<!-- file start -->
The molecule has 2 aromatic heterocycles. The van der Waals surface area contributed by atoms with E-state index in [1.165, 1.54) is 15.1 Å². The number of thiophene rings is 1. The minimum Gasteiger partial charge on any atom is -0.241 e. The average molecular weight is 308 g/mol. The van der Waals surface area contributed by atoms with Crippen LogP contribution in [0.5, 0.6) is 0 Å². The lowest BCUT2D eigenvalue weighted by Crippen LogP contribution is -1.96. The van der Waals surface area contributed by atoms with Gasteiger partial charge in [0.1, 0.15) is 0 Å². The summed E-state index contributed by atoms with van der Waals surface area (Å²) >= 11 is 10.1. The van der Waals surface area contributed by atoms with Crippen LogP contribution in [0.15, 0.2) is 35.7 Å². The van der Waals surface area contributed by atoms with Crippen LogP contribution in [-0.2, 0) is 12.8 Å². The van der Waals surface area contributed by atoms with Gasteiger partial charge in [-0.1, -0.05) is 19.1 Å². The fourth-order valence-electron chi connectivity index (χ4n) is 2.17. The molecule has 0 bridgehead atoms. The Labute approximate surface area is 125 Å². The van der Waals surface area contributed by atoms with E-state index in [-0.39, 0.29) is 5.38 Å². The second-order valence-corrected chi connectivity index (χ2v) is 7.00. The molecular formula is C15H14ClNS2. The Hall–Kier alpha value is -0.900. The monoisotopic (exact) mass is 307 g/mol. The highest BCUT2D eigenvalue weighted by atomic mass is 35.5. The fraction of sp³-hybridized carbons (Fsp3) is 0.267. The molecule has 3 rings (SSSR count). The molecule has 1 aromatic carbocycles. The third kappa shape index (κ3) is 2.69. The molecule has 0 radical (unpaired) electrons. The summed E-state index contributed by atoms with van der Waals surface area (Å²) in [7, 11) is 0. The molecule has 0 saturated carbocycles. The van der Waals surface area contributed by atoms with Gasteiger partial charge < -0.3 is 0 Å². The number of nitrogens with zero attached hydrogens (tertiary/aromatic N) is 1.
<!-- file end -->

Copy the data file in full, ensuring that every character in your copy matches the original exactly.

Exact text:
The molecule has 2 aromatic heterocycles. The van der Waals surface area contributed by atoms with E-state index in [1.165, 1.54) is 15.1 Å². The number of thiophene rings is 1. The minimum Gasteiger partial charge on any atom is -0.241 e. The average molecular weight is 308 g/mol. The van der Waals surface area contributed by atoms with Crippen LogP contribution in [0.5, 0.6) is 0 Å². The lowest BCUT2D eigenvalue weighted by Crippen LogP contribution is -1.96. The van der Waals surface area contributed by atoms with Gasteiger partial charge in [0.1, 0.15) is 0 Å². The summed E-state index contributed by atoms with van der Waals surface area (Å²) >= 11 is 10.1. The van der Waals surface area contributed by atoms with Crippen LogP contribution in [0.15, 0.2) is 35.7 Å². The van der Waals surface area contributed by atoms with Crippen LogP contribution in [-0.2, 0) is 12.8 Å². The van der Waals surface area contributed by atoms with Gasteiger partial charge in [-0.1, -0.05) is 19.1 Å². The fourth-order valence-electron chi connectivity index (χ4n) is 2.17. The molecule has 0 bridgehead atoms. The Labute approximate surface area is 125 Å². The van der Waals surface area contributed by atoms with E-state index in [-0.39, 0.29) is 5.38 Å². The second-order valence-corrected chi connectivity index (χ2v) is 7.00. The molecular formula is C15H14ClNS2. The Hall–Kier alpha value is -0.900. The monoisotopic (exact) mass is 307 g/mol. The highest BCUT2D eigenvalue weighted by atomic mass is 35.5. The fraction of sp³-hybridized carbons (Fsp3) is 0.267. The molecule has 3 rings (SSSR count). The molecule has 1 aromatic carbocycles. The third kappa shape index (κ3) is 2.69. The molecule has 0 radical (unpaired) electrons. The summed E-state index contributed by atoms with van der Waals surface area (Å²) in [7, 11) is 0. The molecule has 0 saturated carbocycles. The van der Waals surface area contributed by atoms with Gasteiger partial charge < -0.3 is 0 Å². The number of nitrogens with zero attached hydrogens (tertiary/aromatic N) is 1.